Indeed, as Zucchino so vividly recounts, Waddell successfully intimidated the vast majority of Wilmington’s blacks into avoiding the polls on November 9, securing the desired Democratic landslide. The following day, Waddell would lead the charge of 2,000 white supremacists to wage war on Wilmington’s black citizens, killing at least 60, driving 1,500 or more into hiding in the swamps and forests outside of town, and permanently exiling hundreds more.
Waddell’s coup would also force what remained of the Fusionist government to leave the city. He installed himself as mayor, with a full complement of like-minded white supremacists joining him in power.
“Wadell waged war on Wilmington’s black citizens, killing at least 60, driving 1,500 or more into hiding in the swamps.”
Wilmington’s Lie proves equally revelatory in Zucchino’s portrayal of the aftermath of the bloody coup, in which the implications of the book’s title become frightfully clear. Zucchino details how the myths that Waddell, Daniels and others created before and after the events of November 10 gave rise to legal campaigns to crush black male suffrage in North Carolina and effectively drive blacks out of political and electoral power for decades to come. Zucchino astutely describes the North Carolina suffrage amendment of 1899–1900 and the “grandfather clause” that virtually nullified blacks’ voting rights as “marvels of political opportunism” quickly copied by other states throughout the South.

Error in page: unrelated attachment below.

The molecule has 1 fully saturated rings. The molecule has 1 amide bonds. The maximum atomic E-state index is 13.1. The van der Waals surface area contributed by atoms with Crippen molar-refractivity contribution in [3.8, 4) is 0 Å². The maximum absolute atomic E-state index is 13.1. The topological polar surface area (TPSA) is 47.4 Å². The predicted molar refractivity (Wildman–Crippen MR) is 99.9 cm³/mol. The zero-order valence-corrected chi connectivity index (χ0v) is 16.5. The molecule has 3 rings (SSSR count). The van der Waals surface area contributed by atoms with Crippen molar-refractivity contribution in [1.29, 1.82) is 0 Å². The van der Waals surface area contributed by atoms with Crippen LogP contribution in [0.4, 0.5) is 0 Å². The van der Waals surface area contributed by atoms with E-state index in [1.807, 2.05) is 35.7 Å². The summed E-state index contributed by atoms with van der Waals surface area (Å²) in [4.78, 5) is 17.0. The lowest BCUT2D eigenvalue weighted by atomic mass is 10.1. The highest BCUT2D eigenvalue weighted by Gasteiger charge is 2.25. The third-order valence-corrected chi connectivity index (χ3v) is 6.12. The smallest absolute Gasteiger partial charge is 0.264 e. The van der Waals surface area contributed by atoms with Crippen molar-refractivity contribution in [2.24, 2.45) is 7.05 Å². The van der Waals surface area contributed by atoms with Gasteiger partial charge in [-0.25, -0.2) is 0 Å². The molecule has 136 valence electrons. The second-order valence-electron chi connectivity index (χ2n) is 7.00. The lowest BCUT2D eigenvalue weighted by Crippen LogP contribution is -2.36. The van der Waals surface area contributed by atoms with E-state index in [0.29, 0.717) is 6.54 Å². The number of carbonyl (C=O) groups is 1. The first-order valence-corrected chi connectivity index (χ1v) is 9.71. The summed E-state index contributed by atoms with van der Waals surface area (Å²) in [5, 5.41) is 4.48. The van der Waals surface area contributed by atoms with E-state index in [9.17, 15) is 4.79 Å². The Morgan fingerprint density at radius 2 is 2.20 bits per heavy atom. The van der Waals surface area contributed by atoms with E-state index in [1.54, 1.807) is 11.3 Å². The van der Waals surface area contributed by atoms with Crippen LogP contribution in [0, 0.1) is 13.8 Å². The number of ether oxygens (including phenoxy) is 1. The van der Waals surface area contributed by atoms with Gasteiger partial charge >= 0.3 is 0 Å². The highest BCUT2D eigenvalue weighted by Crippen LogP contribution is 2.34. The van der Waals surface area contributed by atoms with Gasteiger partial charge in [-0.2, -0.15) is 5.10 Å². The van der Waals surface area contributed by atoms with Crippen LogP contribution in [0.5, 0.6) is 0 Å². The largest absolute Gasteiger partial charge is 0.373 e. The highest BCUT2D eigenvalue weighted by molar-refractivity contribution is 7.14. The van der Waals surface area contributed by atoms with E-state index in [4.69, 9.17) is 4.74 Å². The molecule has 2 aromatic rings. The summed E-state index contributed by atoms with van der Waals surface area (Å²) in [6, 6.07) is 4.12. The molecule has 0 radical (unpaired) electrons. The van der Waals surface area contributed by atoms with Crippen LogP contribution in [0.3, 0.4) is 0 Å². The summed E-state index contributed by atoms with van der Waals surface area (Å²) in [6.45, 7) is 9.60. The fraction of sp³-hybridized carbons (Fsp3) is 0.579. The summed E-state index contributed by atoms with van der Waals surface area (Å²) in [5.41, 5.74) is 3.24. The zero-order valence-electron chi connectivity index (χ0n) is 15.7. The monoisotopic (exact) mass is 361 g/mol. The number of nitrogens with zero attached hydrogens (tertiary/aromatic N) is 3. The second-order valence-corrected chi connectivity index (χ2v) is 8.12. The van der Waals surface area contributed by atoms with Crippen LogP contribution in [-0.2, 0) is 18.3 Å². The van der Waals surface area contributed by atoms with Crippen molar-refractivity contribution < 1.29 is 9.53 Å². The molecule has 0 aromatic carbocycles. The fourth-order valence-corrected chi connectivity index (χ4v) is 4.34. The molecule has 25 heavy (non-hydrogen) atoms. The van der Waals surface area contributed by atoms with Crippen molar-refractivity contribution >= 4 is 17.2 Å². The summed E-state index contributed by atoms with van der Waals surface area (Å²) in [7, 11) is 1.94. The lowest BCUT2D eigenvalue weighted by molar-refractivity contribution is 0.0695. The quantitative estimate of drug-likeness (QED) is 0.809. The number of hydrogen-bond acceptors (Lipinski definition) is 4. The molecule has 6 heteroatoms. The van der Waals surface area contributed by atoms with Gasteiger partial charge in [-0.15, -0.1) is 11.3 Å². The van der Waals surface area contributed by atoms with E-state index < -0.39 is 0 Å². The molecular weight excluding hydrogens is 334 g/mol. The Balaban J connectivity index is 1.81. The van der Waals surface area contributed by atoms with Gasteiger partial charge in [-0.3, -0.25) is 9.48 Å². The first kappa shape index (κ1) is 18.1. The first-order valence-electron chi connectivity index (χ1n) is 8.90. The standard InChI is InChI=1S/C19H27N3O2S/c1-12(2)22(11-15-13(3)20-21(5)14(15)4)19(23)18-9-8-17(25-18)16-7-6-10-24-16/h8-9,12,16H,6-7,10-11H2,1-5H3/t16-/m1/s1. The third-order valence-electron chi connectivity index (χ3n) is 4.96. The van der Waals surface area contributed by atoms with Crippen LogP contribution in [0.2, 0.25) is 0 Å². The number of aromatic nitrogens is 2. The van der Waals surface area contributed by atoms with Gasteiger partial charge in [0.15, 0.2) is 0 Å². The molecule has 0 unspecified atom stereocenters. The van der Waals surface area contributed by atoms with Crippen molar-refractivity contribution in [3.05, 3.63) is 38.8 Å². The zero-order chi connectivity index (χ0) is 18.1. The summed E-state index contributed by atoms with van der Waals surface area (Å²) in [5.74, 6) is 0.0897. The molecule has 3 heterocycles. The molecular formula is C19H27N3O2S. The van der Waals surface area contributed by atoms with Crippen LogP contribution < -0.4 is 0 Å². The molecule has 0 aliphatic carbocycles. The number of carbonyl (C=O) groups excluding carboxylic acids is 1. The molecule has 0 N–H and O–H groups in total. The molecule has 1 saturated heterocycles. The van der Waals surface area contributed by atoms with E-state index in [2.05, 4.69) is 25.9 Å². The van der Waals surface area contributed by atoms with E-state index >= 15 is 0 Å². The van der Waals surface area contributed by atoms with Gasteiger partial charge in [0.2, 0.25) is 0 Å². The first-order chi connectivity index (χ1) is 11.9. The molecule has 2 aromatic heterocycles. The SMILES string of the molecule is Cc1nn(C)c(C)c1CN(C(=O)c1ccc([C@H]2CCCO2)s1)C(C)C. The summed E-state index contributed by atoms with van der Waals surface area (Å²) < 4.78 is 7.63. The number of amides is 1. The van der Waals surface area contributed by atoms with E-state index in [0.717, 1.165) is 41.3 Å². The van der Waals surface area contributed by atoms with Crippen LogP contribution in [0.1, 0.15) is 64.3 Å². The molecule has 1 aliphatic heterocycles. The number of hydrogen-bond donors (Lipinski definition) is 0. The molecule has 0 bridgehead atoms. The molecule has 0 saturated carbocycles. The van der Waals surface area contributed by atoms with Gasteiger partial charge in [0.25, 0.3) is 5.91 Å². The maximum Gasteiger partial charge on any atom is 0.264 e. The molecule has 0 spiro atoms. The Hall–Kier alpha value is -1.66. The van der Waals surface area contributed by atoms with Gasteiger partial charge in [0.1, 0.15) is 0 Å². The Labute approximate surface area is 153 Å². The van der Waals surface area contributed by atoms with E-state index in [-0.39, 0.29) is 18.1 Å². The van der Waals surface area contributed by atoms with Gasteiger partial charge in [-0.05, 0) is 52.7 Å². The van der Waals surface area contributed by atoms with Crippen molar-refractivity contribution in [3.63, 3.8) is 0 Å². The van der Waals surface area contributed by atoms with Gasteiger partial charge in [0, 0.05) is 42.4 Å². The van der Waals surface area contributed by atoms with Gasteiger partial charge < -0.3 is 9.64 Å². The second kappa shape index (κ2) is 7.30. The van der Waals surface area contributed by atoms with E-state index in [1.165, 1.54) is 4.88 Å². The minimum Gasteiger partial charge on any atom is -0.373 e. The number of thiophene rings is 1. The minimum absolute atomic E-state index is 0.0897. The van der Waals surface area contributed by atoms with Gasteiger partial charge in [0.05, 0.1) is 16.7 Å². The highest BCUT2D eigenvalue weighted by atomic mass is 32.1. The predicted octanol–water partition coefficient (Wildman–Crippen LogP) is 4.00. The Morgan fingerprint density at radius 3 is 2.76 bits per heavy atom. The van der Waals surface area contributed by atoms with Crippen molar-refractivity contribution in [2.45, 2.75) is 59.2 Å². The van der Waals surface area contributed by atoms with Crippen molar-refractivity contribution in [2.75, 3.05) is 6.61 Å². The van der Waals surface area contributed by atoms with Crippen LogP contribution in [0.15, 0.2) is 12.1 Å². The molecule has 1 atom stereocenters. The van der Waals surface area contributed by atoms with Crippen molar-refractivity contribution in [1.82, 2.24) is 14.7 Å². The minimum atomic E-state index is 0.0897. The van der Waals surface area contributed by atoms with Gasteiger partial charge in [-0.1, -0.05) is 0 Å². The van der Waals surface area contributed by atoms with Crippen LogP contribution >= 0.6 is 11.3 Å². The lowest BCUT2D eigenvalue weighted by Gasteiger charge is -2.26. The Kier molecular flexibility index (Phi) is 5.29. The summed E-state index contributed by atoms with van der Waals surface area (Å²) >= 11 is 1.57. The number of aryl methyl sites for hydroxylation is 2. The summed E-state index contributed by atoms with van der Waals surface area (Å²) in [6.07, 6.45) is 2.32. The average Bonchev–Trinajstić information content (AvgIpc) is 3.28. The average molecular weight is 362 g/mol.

These laws left blacks in a state of near-complete disenfranchisement throughout most of the region until the Voting Rights Act of 1965—just one example of the staggering consequences of an outrage still little-known outside of North Carolina, and barely acknowledged in the city of Wilmington itself for more than a century after it occurred.
As Zucchino also notes, sustaining the odious legacy of Daniels, Waddell, and others, the Republican supermajority North Carolina legislature of the mid-2010s continued to innovate in the strategic perpetuation of white supremacist electoral power, returning the state to the vanguard of systemic African American vote suppression.
Steve Nathans-Kelly is a freelance writer and editor. Many of his book reviews have appeared in online magazine Paste.
This article previously appeared in New York Journal of Books and Portside.